The regulatory framework surrounding political advertising on social media is almost non-existent, in contrast to the strict rules for election advertising on other media. Partly because social media ads can be “micro-targeted” to small audiences, it can be hard to identify what political parties and candidates claim in ads or who they have made that claim to. Existing “Internet ad libraries” on some platforms do not fully address this problem.
Truth in political advertising laws can help reduce the disinformation that is common on, but not exclusive to, social media platforms. The long-standing existence of these laws in South Australia, and their recent adoption in the Australian Capital Territory with Labor, Liberal and Green support, shows that these laws are popular, effective and legally sound.
The SA and ACT model of having the electoral commission responsible for misleading political advertising complaints works well, but other agencies could be used–or a new Election Complaints Authority could be established specifically for political advertising.
Truth in political advertising laws are at their most effective when misleading advertising is addressed during the election campaign, although fines can still be an effective deterrent after the election. Suggestions for resolving complaints more quickly include allowing regulators to investigate complaints on their own initiative, allocating more resources for complaints management, finding a solution for retractions during the advertising blackout period –such as the commissioner issuing a public statement after each determination–and encouraging digital platforms to proactively address misleading advertising.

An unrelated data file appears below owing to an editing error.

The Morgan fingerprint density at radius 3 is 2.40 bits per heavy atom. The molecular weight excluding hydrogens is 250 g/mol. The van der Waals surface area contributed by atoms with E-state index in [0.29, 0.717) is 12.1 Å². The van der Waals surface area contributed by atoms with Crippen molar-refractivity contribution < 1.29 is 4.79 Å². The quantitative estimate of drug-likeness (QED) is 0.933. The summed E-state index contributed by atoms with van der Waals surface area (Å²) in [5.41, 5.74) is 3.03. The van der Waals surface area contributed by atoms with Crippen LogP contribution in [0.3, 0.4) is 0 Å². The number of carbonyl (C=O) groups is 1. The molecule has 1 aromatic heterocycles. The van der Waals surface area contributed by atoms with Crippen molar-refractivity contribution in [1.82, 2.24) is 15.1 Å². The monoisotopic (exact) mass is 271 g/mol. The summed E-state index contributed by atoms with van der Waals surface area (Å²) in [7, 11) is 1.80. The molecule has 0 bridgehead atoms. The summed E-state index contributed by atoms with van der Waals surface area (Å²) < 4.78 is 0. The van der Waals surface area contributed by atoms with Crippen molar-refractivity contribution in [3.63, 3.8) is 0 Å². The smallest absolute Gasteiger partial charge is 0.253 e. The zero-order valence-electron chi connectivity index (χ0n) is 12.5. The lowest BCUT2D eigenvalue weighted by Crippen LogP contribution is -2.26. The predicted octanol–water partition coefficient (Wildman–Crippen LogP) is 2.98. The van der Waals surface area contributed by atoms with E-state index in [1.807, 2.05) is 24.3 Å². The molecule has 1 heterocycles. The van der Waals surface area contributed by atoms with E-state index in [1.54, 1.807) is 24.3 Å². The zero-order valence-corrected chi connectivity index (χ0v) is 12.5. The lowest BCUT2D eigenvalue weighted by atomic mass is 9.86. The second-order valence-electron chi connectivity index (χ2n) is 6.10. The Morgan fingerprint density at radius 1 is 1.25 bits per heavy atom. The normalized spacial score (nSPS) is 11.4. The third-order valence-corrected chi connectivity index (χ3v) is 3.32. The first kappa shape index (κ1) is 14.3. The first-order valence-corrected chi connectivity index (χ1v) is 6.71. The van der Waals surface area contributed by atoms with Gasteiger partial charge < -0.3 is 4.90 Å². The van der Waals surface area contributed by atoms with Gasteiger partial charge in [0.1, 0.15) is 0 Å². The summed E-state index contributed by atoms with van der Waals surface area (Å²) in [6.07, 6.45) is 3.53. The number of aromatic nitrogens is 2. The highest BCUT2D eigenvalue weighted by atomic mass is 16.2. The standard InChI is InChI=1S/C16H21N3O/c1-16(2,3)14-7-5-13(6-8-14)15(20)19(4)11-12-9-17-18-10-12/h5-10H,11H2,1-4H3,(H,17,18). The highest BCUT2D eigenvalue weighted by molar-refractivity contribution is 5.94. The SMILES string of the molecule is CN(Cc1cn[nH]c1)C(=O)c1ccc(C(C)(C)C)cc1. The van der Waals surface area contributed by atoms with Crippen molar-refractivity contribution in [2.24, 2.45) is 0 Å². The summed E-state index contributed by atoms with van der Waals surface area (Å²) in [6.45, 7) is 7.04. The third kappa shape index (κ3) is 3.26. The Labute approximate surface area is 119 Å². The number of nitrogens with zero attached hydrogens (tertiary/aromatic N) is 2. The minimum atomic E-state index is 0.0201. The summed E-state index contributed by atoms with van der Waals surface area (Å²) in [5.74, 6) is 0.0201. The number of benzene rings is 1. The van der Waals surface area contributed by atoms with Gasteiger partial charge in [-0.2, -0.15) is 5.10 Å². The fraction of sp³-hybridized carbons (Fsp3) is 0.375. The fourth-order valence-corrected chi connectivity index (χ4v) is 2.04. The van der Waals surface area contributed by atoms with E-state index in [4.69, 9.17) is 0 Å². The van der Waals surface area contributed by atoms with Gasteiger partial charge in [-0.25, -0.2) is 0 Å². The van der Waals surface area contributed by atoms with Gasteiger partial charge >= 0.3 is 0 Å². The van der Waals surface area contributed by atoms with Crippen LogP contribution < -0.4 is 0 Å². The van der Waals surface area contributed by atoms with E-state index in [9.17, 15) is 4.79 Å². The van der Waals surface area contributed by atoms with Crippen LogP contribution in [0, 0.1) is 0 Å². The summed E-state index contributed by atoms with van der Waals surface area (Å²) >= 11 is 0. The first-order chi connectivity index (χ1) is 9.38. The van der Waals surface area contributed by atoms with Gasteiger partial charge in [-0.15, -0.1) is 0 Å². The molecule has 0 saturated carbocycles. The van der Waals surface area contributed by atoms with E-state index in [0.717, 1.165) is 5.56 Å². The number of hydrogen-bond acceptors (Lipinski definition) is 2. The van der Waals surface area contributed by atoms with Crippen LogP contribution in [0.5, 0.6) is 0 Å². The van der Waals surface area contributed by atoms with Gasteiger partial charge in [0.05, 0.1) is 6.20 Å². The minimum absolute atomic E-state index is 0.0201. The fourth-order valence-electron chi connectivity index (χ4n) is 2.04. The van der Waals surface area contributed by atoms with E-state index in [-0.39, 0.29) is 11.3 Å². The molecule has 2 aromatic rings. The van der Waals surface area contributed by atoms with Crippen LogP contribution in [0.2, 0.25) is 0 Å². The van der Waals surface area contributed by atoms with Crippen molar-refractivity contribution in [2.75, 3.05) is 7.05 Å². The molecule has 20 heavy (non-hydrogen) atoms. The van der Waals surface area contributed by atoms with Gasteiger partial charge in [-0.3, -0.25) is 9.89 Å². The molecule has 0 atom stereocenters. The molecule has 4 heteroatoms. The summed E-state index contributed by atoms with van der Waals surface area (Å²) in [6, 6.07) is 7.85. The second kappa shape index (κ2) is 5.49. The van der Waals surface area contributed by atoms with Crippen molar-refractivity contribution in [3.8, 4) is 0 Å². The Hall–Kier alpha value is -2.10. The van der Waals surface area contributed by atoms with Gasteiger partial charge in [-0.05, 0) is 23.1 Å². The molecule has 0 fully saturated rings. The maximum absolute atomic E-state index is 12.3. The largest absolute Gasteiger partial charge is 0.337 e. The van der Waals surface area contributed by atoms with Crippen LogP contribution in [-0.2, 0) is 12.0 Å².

The Australia Institute’s polling research shows that nine in 10 Victorians (88%) support truth in political advertising laws at the national level, with most supporting three potential penalties for misleading and inaccurate advertising: fines, retractions and losing some or all public funding.
Recent developments are promising, including the ACT legislating for truth in political advertising in August 2020, and support for national truth in political advertising laws from prominent Labor, Liberal, Independent and Green politicians and party figures.
There has been some limited progress from social media platforms to flag and remove misleading and inaccurate content, although reports of disinformation continue – including for the Queensland state election in October. That election also saw one of the first uses of a “deepfake” (AI-generated manipulation) in political advertising in Australia, although in this case it was clearly identified as artificial.
We have also taken the opportunity to respond to some of the reservations raised by the Victorian Electoral Commission (VEC) in their submission to this inquiry.